Safety requirements for traveling with a child in a car are continually updated, and it’s vital that caregivers are aware of and follow the most up-to-date information about car seat laws in Texas. Below are the “best practice recommendations” from the recently published guidelines from the American Academy of Pediatrics (November 2018).
Although it might feel odd to have your baby riding backwards in the back seat, it’s the safest traveling position. The longer you can keep your child safely and comfortably in a rear-facing car safety seat (refer to the CSS manufacturer guidelines), the better. A child may be able to ride rear-facing until age two or beyond in a modern convertible seat.
Once your child has exceeded the approved weight or height limit on the rear-facing CSS, they should be secured in a forward-facing CSS. Make sure the new car seat has a harness and refer to the CSS manufacturer for height and weight limits to determine how long they can safely ride.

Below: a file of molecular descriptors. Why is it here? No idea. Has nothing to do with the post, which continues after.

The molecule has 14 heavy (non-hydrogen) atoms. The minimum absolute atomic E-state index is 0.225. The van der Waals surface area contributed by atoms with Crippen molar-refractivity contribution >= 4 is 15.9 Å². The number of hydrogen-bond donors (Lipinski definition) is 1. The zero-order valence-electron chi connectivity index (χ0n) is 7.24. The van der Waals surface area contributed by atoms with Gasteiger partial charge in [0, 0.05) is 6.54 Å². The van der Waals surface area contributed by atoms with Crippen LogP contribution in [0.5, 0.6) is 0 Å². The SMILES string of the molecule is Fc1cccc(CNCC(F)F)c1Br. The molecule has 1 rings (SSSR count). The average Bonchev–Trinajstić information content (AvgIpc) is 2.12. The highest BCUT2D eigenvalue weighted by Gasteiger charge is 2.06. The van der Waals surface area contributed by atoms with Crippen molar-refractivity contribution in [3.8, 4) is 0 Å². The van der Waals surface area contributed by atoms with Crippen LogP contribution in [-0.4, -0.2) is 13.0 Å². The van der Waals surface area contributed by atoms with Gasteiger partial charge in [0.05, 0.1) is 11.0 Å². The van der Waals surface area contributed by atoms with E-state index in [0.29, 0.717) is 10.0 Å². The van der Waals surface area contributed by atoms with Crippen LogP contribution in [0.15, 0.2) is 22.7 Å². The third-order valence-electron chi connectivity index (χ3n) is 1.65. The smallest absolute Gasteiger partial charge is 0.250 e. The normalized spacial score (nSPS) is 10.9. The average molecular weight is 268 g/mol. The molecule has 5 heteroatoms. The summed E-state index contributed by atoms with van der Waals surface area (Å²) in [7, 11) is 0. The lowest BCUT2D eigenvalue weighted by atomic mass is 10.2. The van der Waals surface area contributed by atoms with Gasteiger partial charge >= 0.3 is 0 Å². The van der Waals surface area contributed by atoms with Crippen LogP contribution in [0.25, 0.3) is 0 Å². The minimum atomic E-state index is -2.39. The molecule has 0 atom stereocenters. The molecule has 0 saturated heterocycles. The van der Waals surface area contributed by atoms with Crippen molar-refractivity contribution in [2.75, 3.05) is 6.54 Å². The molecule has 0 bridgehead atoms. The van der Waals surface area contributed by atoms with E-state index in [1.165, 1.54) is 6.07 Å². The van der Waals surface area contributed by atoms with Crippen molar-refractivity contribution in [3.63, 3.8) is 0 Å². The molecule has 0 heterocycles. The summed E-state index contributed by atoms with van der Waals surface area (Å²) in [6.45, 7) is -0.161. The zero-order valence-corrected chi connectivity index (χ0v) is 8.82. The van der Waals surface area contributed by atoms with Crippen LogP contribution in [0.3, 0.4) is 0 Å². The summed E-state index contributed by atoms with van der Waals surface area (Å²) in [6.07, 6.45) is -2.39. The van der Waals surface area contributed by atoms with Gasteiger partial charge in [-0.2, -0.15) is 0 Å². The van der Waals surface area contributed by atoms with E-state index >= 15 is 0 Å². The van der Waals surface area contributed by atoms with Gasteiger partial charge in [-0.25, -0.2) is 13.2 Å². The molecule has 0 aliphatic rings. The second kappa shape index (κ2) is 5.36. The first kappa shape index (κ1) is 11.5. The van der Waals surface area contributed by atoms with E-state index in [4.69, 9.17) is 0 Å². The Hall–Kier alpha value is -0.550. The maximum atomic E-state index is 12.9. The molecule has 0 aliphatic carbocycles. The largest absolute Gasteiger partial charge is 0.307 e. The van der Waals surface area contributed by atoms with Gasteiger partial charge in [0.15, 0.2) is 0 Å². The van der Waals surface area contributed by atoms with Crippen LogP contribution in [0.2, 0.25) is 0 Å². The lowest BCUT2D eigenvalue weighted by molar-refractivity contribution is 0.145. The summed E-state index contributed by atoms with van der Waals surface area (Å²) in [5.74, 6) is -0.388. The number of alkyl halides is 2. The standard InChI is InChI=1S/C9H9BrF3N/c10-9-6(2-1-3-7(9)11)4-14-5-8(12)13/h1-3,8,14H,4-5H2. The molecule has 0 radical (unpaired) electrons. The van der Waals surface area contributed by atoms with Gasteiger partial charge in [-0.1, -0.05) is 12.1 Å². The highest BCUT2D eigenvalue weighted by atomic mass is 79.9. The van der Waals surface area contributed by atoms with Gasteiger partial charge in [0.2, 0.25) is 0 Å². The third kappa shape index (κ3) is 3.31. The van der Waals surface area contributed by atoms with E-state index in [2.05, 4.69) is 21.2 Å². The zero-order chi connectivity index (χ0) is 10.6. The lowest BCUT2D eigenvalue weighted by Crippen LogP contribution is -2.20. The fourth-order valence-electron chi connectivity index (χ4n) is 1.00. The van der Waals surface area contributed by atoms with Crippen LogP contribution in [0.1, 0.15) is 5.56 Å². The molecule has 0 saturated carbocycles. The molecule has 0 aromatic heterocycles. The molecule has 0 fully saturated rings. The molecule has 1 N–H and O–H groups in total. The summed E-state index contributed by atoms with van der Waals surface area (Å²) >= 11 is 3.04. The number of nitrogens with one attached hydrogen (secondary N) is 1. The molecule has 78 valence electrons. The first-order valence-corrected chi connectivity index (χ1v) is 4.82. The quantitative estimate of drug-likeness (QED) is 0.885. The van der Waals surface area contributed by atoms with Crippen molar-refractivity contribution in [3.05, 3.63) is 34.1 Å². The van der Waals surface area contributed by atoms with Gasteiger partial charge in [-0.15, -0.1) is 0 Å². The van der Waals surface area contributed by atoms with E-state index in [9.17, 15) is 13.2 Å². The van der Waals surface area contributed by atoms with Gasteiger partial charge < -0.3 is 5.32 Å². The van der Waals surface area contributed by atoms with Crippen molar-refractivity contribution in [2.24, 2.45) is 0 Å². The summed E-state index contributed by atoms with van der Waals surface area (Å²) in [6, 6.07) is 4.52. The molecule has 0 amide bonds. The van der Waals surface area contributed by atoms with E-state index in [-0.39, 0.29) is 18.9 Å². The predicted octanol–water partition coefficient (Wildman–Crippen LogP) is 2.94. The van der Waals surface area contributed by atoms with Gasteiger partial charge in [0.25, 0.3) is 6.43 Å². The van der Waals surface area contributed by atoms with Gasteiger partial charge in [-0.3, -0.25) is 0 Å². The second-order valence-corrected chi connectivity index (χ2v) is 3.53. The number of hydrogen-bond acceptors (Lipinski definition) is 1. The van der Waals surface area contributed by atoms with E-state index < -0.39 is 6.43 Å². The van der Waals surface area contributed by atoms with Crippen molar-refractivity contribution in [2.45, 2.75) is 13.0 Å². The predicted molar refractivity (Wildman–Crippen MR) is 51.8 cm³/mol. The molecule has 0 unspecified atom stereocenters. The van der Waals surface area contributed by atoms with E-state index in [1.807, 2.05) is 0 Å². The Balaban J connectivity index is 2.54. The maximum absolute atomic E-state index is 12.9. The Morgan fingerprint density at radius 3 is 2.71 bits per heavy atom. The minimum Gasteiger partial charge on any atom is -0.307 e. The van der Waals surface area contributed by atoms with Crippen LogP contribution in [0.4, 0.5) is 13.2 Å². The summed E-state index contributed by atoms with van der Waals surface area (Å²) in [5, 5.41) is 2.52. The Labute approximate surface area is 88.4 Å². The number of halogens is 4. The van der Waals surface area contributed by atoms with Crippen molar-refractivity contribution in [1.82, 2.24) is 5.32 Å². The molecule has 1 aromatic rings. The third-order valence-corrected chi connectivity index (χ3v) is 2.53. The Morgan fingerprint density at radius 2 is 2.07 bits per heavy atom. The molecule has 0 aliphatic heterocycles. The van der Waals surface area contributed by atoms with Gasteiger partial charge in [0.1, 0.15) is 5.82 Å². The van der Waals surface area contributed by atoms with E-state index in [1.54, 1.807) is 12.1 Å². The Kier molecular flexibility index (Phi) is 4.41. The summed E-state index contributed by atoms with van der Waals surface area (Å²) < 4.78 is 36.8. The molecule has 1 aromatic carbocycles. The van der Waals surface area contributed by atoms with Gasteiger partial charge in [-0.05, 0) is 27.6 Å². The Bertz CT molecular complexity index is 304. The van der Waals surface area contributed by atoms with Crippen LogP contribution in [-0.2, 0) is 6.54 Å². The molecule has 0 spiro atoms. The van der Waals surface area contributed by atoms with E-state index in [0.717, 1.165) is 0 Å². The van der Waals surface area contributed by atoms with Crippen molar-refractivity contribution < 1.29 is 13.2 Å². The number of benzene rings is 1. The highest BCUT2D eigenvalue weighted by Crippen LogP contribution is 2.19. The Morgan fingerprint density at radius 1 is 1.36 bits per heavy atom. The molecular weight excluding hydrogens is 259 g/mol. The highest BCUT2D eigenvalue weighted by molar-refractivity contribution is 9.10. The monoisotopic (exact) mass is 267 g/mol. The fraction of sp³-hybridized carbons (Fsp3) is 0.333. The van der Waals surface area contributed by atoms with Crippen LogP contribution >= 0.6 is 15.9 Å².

A belt-positioning booster seat should be used once a child becomes too heavy or tall for the forward-facing, harness-equipped CSS. Until your child is able to secure a car’s lap and shoulder seat belt properly, they should use the booster seat. According to the AAP, that typically occurs between ages 8 and 12 and when the child measures 4 feet, 9 inches.
When the booster no longer fits, always instruct your child to fasten their lap and shoulder seat belts. No one under the age of 13 should ride in the front seat.
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